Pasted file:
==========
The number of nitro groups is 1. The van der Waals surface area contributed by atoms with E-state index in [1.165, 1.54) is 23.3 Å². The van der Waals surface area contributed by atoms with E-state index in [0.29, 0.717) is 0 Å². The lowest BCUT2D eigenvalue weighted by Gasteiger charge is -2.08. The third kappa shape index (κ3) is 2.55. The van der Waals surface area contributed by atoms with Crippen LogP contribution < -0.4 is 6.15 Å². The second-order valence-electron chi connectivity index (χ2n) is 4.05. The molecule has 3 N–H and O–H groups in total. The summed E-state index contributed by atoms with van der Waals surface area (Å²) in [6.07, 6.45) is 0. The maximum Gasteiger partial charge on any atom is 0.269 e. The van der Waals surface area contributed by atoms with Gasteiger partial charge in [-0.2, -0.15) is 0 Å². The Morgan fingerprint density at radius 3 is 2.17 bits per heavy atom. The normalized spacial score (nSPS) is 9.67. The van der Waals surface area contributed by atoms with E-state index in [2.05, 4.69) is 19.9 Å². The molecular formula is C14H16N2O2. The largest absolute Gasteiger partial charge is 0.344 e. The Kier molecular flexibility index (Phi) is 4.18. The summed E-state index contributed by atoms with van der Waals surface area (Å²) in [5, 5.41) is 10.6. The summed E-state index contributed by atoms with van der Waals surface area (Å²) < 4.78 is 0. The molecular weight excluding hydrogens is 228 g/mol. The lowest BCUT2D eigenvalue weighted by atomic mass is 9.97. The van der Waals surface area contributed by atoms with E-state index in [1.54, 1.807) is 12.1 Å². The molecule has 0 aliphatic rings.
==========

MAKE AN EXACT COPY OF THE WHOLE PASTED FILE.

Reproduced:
The number of nitro groups is 1. The van der Waals surface area contributed by atoms with E-state index in [1.165, 1.54) is 23.3 Å². The van der Waals surface area contributed by atoms with E-state index in [0.29, 0.717) is 0 Å². The lowest BCUT2D eigenvalue weighted by Gasteiger charge is -2.08. The third kappa shape index (κ3) is 2.55. The van der Waals surface area contributed by atoms with Crippen LogP contribution < -0.4 is 6.15 Å². The second-order valence-electron chi connectivity index (χ2n) is 4.05. The molecule has 3 N–H and O–H groups in total. The summed E-state index contributed by atoms with van der Waals surface area (Å²) in [6.07, 6.45) is 0. The maximum Gasteiger partial charge on any atom is 0.269 e. The van der Waals surface area contributed by atoms with Gasteiger partial charge in [-0.2, -0.15) is 0 Å². The Morgan fingerprint density at radius 3 is 2.17 bits per heavy atom. The normalized spacial score (nSPS) is 9.67. The van der Waals surface area contributed by atoms with E-state index in [2.05, 4.69) is 19.9 Å². The molecular formula is C14H16N2O2. The largest absolute Gasteiger partial charge is 0.344 e. The Kier molecular flexibility index (Phi) is 4.18. The summed E-state index contributed by atoms with van der Waals surface area (Å²) in [5, 5.41) is 10.6. The summed E-state index contributed by atoms with van der Waals surface area (Å²) < 4.78 is 0. The molecular weight excluding hydrogens is 228 g/mol. The lowest BCUT2D eigenvalue weighted by atomic mass is 9.97. The van der Waals surface area contributed by atoms with E-state index in [1.54, 1.807) is 12.1 Å². The molecule has 0 aliphatic rings.